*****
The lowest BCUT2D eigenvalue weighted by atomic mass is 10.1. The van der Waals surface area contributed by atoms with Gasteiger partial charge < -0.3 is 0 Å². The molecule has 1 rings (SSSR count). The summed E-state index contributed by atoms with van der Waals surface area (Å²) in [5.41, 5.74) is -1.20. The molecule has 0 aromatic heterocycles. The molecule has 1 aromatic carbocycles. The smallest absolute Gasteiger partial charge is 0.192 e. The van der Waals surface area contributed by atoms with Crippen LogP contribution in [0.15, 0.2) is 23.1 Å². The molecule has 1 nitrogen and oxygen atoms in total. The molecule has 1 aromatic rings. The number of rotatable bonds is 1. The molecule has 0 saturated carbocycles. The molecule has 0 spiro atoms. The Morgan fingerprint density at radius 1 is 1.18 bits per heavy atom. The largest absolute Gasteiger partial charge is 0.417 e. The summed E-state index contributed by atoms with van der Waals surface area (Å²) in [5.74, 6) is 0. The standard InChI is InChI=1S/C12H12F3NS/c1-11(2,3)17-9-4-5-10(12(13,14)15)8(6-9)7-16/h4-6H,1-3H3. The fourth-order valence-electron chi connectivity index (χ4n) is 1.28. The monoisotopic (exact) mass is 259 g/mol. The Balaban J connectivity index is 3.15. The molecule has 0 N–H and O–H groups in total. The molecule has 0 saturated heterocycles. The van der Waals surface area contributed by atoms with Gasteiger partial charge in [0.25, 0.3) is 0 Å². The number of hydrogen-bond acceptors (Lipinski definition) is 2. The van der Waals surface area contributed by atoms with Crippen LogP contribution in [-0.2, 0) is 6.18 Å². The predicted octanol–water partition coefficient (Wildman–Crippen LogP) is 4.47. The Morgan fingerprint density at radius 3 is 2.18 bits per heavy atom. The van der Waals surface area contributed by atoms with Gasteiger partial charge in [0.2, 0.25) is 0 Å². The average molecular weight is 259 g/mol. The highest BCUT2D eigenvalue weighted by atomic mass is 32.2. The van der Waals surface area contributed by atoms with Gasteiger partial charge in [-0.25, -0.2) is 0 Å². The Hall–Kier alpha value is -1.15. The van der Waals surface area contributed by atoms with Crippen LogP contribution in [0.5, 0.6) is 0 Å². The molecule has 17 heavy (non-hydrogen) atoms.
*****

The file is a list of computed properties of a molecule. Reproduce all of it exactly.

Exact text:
The lowest BCUT2D eigenvalue weighted by atomic mass is 10.1. The van der Waals surface area contributed by atoms with Gasteiger partial charge < -0.3 is 0 Å². The molecule has 1 rings (SSSR count). The summed E-state index contributed by atoms with van der Waals surface area (Å²) in [5.41, 5.74) is -1.20. The molecule has 0 aromatic heterocycles. The molecule has 1 aromatic carbocycles. The smallest absolute Gasteiger partial charge is 0.192 e. The van der Waals surface area contributed by atoms with Crippen LogP contribution in [0.15, 0.2) is 23.1 Å². The molecule has 1 nitrogen and oxygen atoms in total. The molecule has 1 aromatic rings. The number of rotatable bonds is 1. The molecule has 0 saturated carbocycles. The molecule has 0 spiro atoms. The Morgan fingerprint density at radius 1 is 1.18 bits per heavy atom. The largest absolute Gasteiger partial charge is 0.417 e. The summed E-state index contributed by atoms with van der Waals surface area (Å²) in [5.74, 6) is 0. The standard InChI is InChI=1S/C12H12F3NS/c1-11(2,3)17-9-4-5-10(12(13,14)15)8(6-9)7-16/h4-6H,1-3H3. The fourth-order valence-electron chi connectivity index (χ4n) is 1.28. The monoisotopic (exact) mass is 259 g/mol. The Balaban J connectivity index is 3.15. The molecule has 0 N–H and O–H groups in total. The molecule has 0 saturated heterocycles. The van der Waals surface area contributed by atoms with Gasteiger partial charge in [0.25, 0.3) is 0 Å². The number of hydrogen-bond acceptors (Lipinski definition) is 2. The van der Waals surface area contributed by atoms with Crippen LogP contribution in [-0.2, 0) is 6.18 Å². The predicted octanol–water partition coefficient (Wildman–Crippen LogP) is 4.47. The Morgan fingerprint density at radius 3 is 2.18 bits per heavy atom. The van der Waals surface area contributed by atoms with Gasteiger partial charge in [0.2, 0.25) is 0 Å². The average molecular weight is 259 g/mol. The highest BCUT2D eigenvalue weighted by atomic mass is 32.2. The van der Waals surface area contributed by atoms with Gasteiger partial charge in [-0.25, -0.2) is 0 Å². The Hall–Kier alpha value is -1.15. The van der Waals surface area contributed by atoms with Crippen LogP contribution in [0.5, 0.6) is 0 Å². The molecule has 17 heavy (non-hydrogen) atoms.